Creative people are curious people. We go through a lot of creative phases. And in each phase, we accumulate equipment and supplies specific to that phase. Once we go onto a new thing, we often don’t return to our old thing.

Sometimes a phase doesn’t even get off the ground. You end up holding onto a tool or an instrument or supplies or a kit that you bought because of an impulse that never took root.
Either way, we accumulate a lot of stuff which we are not using and most likely will never use again. We like to keep these things because we think we might want to go back to them someday, but we should remember that there will always be some new craft or skill or activity to intrigue us. That is our nature.

It’s rather like books. We keep books because we think we might want to re-read them some day, but in truth there are very few books we love enough to re-read. The others just weight down the shelf–mostly because we are distracted by all the new books. (Shiny new books! Shiny new crafts!)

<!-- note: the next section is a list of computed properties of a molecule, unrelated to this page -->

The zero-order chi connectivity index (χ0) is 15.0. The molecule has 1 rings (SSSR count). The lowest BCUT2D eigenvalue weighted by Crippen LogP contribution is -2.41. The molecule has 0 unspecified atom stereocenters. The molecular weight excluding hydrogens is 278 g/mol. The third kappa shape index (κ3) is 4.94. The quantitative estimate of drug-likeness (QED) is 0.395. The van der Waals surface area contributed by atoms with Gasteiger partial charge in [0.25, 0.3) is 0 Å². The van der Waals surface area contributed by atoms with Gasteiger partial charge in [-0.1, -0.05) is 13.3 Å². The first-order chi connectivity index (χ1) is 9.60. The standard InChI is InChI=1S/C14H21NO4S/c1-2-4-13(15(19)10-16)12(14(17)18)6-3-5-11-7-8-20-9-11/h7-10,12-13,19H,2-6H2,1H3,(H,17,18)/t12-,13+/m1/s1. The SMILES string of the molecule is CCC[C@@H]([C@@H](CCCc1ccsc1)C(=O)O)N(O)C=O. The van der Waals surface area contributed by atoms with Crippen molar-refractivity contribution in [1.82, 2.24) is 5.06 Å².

If you look back on your creative history, I’ll bet you’ll find that you’ve rarely returned to an older interest–or conversely, you have a steady core interest which takes up most of your creative energy.
I believe there are two basic types of creative people. There are those who commit to a skill and practice it the rest of their lives. I call those people the Masters. And then there’s the rest of us, those of us who love learning new things and who are always changing interests. I call us the Dabblers. (Fondly)

Masters might accumulate too much stuff around their center of interest, and need to prune a bit, but Dabblers have it much worse. The strata of our former interests fill our closets and garages. It’s hard to let go of these old materials, but it’s vital to do so, to make room for new ones to come in.